Biotech Label Bill Delayed

Ag Secretary Calls for Congress to Create a National Fix

Chris Clayton
By  Chris Clayton , DTN Ag Policy Editor
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Corn, soybean and sugar beet farmers have a lot at stake over how the food-labeling debate advances because some food companies don't want to have to label products as having ingredients from genetically modified crops. (DTN file photo by Chris Clayton)

WASHINGTON (DTN) -- Agriculture Secretary Tom Vilsack declined to talk specifics about the biotech food labeling bill as the Senate Agriculture Committee postponed a meeting and possible vote on such a bill.

The Senate Agriculture Committee was scheduled to hold a meeting Thursday on a bill drafted by Chairman Pat Roberts, R-Kan., that would block states from creating their own mandatory biotech food labeling laws. Roberts introduced his bill last Friday and set the Thursday date for the committee to vote on the bill.

Corn, soybean and sugar beet farmers have a lot at stake over how the food-labeling debate advances because some food companies don't want to have to label products as having ingredients from genetically modified crops.

The Senate Ag Committee posted on its website Wednesday afternoon that the business meeting on the bill is postponed until next week. A spokeswoman for Roberts said the meeting was delayed because Sen. Debbie Stabenow, D-Mich., ranking member of the committee, has a bill dealing with the water crisis in Flint, Michigan, that will be on the Senate floor Thursday. The spokeswoman stated Roberts is ready to move ahead with his bill. Still, lobbyists watching the bill have indicated division remains between Republicans and Democrats on the committee about exactly what should be in the legislation.

The House approved similar legislation last summer. At a hearing in the House on Wednesday, Vilsack said a national fix is needed to deal with the biotech food-labeling problem.

"The reality is we are confronted with this circumstance in the market and we need to get this fixed," Vilsack said.

Talking to reporters afterward, Vilsack credited Roberts "for bringing this matter to a head, quickly." Vilsack said he believed Roberts and Stabenow were capable of compromise on the issue. "If it's crafted right, I think there will be strong bipartisan support," Vilsack said.

The secretary also agreed with people in the food industry that a national path forward on biotech food labels needs to be resolved before the Vermont law goes into effect in July. So far, Vermont is the only state with a biotech labeling law set to go into effect, but other states continue to debate legislation.

Industry groups have said chaos could ensue once the Vermont law goes into effect in early July. Vilsack said companies are going to have to segregate their supply chains for Vermont and other states that may create mandatory biotech labeling laws. The secretary said some major companies would be spending millions of dollars to deal with the labeling logistics.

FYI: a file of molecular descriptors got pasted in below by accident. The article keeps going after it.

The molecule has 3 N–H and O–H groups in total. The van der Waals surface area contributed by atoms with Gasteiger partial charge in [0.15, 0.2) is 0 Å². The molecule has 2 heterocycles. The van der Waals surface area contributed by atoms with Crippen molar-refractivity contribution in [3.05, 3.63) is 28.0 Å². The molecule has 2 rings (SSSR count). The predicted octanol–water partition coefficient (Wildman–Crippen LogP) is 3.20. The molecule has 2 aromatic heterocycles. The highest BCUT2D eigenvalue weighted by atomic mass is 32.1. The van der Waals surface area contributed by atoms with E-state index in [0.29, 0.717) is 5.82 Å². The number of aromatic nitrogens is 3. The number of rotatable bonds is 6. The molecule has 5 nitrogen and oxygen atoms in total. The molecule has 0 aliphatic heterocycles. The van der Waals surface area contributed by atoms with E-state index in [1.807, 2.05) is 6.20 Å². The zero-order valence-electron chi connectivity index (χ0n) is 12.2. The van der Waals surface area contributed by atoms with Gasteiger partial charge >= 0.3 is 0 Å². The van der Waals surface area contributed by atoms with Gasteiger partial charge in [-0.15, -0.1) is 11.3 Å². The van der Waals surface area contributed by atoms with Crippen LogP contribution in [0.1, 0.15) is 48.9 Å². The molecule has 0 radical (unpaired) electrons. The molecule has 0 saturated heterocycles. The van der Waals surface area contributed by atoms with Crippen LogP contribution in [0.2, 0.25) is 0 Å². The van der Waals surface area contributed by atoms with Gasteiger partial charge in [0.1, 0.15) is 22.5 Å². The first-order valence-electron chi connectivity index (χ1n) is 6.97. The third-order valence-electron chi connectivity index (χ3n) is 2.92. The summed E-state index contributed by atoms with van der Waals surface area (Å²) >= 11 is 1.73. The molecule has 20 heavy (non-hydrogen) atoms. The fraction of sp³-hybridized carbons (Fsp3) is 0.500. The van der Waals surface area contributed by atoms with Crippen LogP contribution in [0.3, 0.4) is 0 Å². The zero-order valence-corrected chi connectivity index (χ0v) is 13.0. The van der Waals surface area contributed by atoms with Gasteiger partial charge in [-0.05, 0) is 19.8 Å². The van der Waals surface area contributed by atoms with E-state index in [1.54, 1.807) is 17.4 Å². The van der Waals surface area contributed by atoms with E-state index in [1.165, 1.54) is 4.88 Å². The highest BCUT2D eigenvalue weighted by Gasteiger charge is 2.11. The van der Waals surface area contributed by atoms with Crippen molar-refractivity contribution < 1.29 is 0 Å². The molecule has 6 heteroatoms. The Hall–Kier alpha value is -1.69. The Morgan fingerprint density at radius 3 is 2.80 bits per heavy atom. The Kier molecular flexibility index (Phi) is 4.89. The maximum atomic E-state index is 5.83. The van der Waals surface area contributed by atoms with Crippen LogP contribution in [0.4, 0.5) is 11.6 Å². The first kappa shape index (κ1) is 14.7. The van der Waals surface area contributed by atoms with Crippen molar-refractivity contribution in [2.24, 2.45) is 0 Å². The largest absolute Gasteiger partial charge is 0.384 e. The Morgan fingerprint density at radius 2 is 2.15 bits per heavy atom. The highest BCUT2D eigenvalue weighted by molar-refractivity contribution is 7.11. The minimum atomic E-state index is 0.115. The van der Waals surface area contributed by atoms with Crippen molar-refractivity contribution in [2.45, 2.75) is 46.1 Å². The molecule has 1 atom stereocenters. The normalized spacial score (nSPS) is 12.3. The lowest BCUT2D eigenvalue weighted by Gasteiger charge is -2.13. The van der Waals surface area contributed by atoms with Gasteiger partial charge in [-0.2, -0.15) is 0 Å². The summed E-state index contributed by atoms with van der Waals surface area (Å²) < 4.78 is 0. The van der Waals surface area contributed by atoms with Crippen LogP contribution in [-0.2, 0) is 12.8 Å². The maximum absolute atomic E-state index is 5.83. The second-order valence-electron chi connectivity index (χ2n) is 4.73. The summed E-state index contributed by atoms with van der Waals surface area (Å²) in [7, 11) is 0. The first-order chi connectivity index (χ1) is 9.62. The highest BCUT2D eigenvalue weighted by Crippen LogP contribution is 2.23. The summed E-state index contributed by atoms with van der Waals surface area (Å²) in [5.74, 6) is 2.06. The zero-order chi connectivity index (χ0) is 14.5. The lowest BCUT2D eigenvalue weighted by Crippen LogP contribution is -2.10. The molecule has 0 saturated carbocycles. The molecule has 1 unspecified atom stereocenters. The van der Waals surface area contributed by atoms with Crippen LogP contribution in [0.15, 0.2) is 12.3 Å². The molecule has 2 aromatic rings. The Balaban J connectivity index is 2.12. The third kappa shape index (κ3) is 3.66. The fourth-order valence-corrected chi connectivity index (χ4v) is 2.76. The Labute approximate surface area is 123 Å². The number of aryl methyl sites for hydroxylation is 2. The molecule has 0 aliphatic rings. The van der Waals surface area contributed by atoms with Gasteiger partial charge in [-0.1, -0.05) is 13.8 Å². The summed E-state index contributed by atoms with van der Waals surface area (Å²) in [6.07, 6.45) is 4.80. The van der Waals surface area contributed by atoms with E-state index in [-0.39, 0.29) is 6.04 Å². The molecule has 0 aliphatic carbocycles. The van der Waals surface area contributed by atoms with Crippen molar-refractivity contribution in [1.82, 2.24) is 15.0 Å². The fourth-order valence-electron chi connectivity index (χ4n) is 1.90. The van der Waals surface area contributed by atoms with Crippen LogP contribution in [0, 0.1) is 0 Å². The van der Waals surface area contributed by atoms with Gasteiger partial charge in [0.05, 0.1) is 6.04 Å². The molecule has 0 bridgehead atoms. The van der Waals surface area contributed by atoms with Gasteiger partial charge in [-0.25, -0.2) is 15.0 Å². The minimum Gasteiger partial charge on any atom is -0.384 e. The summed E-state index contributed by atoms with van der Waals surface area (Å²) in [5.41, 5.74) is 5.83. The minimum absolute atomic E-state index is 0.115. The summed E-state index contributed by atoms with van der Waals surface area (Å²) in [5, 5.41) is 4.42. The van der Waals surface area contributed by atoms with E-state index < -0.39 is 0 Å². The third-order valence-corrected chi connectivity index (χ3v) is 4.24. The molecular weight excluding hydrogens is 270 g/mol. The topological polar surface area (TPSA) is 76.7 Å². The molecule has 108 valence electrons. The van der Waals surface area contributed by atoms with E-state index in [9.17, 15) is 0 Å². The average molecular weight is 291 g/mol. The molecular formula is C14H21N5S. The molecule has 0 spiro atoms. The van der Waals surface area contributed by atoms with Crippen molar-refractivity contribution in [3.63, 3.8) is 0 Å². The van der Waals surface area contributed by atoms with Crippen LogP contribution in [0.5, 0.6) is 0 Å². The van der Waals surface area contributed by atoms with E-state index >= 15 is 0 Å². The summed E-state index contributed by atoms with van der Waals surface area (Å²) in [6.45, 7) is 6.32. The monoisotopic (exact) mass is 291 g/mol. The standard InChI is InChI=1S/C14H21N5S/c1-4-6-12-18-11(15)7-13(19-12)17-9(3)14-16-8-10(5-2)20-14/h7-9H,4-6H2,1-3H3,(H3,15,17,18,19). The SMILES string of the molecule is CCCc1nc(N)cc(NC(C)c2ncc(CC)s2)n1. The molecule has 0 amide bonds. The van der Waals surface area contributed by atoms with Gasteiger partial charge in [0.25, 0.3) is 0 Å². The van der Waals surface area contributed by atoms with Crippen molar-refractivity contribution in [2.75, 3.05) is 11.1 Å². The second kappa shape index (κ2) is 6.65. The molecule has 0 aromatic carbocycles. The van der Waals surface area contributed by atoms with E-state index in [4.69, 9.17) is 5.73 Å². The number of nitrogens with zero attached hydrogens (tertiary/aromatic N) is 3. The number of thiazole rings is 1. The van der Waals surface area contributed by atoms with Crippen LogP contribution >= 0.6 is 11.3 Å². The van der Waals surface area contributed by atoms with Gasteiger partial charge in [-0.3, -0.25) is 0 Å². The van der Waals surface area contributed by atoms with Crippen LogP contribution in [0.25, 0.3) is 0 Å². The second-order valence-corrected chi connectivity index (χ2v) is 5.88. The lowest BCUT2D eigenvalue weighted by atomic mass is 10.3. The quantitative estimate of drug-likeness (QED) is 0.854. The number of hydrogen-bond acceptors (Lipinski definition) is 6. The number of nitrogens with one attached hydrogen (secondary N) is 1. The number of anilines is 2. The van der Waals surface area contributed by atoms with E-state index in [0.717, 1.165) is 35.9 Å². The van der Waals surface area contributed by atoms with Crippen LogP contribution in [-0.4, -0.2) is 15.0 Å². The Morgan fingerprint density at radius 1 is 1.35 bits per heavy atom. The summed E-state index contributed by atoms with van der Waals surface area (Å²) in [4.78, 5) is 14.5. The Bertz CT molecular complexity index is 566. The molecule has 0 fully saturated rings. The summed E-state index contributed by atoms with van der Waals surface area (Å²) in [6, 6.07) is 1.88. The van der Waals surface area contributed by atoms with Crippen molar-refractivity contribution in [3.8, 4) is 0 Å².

"You are dealing with a wide variety of products being produced," Vilsack said.

If a national law isn't created, then each individual company will be deciding how they will handle biotech labels. "And then you are really going to have chaos because one company might have this label and one company might have this label and one company might do it this way. It begs for a national response."

Vilsack added he would be willing to decide how a final label would be created if Congress is unwilling to do it. "I will make it because I appreciate the need for some kind of common standard," he said.

Once a pathway is set for how to label food produced with ingredients from genetically modified crops, then Vilsack will need time to give the food industry a chance to better educate the public about the labels and the safety of food from biotech crops, an area Vilsack said the food industry has failed over the last 15 years to properly address.

"If you talk to the food industry, they will acknowledge they didn't do what they needed to do," Vilsack said.

Vilsack advocated for labels that could be tagged by smartphones to detail how a food was produced, as well as using a 1-800 number for consumers without smartphones to do the same. That approach, "makes a lot of sense because this is not the last time we are going to have this conversation. There are going to be other issues regarding the processing of food that are going to have to be set up."

The Senate bill has language that would require USDA to create a program to educate the public about biotechnology in food. Vilsack somewhat panned that provision by noting Congress likely wouldn't provide USDA enough funding to do the job properly. "Frankly, this Congress is not going to give us the resources to do it in a way that would be significant enough to meet a very strict standard, which is why the industry needs to be prepared to spend a lot of money, which could have been spent wisely many, many years ago, but wasn't."

Once a bill advances, it will face a different dynamic in the full Senate, given that Vermont Sen. Bernie Sanders is still a Democratic candidate for president. Sanders criticized the Senate Agriculture Committee bill that would block his home state's legislation. Sanders said people have a right to know what they are being fed and more people are becoming more conscious about the food they eat.

"The overwhelming majority of Americans favor GMO labeling. We cannot allow the interests of Monsanto and other multinational food industry corporations to prevail," Sanders said. "I am very proud that Vermont took the lead nationally to make sure people know what is in the food they eat. Vermont and other states must be allowed to label GMOs."

Chris Clayton can be reached at Chris.Clayton@dtn.com

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Chris Clayton